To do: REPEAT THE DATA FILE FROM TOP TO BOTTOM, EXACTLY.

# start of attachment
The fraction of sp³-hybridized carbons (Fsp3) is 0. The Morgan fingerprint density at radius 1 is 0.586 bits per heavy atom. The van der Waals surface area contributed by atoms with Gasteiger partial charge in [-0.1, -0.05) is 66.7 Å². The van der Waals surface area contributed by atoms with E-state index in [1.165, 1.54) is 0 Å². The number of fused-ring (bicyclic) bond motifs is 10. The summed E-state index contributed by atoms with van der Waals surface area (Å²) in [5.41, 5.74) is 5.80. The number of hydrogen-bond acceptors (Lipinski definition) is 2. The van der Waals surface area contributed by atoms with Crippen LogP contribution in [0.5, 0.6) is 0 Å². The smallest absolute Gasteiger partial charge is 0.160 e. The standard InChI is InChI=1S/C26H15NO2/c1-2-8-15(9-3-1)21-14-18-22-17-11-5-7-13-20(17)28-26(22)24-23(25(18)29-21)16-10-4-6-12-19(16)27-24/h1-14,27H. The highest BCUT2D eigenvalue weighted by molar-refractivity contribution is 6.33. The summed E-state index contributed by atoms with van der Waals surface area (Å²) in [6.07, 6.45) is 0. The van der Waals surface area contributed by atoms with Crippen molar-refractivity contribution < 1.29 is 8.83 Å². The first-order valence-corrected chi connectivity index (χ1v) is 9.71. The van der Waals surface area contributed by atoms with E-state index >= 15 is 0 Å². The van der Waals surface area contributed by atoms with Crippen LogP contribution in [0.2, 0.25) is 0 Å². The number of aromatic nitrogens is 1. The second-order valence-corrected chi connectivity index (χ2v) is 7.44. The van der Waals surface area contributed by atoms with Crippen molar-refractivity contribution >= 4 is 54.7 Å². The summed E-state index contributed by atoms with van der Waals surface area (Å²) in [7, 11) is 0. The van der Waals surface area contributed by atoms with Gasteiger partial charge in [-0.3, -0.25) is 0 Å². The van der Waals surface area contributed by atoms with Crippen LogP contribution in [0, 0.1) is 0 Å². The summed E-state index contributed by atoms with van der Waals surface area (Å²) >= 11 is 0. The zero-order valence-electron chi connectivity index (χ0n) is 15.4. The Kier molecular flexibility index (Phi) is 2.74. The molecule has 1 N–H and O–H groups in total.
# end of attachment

The fraction of sp³-hybridized carbons (Fsp3) is 0. The Morgan fingerprint density at radius 1 is 0.586 bits per heavy atom. The van der Waals surface area contributed by atoms with Gasteiger partial charge in [-0.1, -0.05) is 66.7 Å². The van der Waals surface area contributed by atoms with E-state index in [1.165, 1.54) is 0 Å². The number of fused-ring (bicyclic) bond motifs is 10. The summed E-state index contributed by atoms with van der Waals surface area (Å²) in [5.41, 5.74) is 5.80. The number of hydrogen-bond acceptors (Lipinski definition) is 2. The van der Waals surface area contributed by atoms with Crippen LogP contribution in [0.5, 0.6) is 0 Å². The smallest absolute Gasteiger partial charge is 0.160 e. The standard InChI is InChI=1S/C26H15NO2/c1-2-8-15(9-3-1)21-14-18-22-17-11-5-7-13-20(17)28-26(22)24-23(25(18)29-21)16-10-4-6-12-19(16)27-24/h1-14,27H. The highest BCUT2D eigenvalue weighted by molar-refractivity contribution is 6.33. The summed E-state index contributed by atoms with van der Waals surface area (Å²) in [6.07, 6.45) is 0. The van der Waals surface area contributed by atoms with Crippen molar-refractivity contribution < 1.29 is 8.83 Å². The first-order valence-corrected chi connectivity index (χ1v) is 9.71. The van der Waals surface area contributed by atoms with E-state index >= 15 is 0 Å². The van der Waals surface area contributed by atoms with Crippen LogP contribution in [0.2, 0.25) is 0 Å². The number of aromatic nitrogens is 1. The second-order valence-corrected chi connectivity index (χ2v) is 7.44. The van der Waals surface area contributed by atoms with Crippen molar-refractivity contribution >= 4 is 54.7 Å². The summed E-state index contributed by atoms with van der Waals surface area (Å²) in [7, 11) is 0. The van der Waals surface area contributed by atoms with Gasteiger partial charge in [-0.3, -0.25) is 0 Å². The van der Waals surface area contributed by atoms with Crippen LogP contribution in [0, 0.1) is 0 Å². The summed E-state index contributed by atoms with van der Waals surface area (Å²) >= 11 is 0. The zero-order valence-electron chi connectivity index (χ0n) is 15.4. The Kier molecular flexibility index (Phi) is 2.74. The molecule has 1 N–H and O–H groups in total.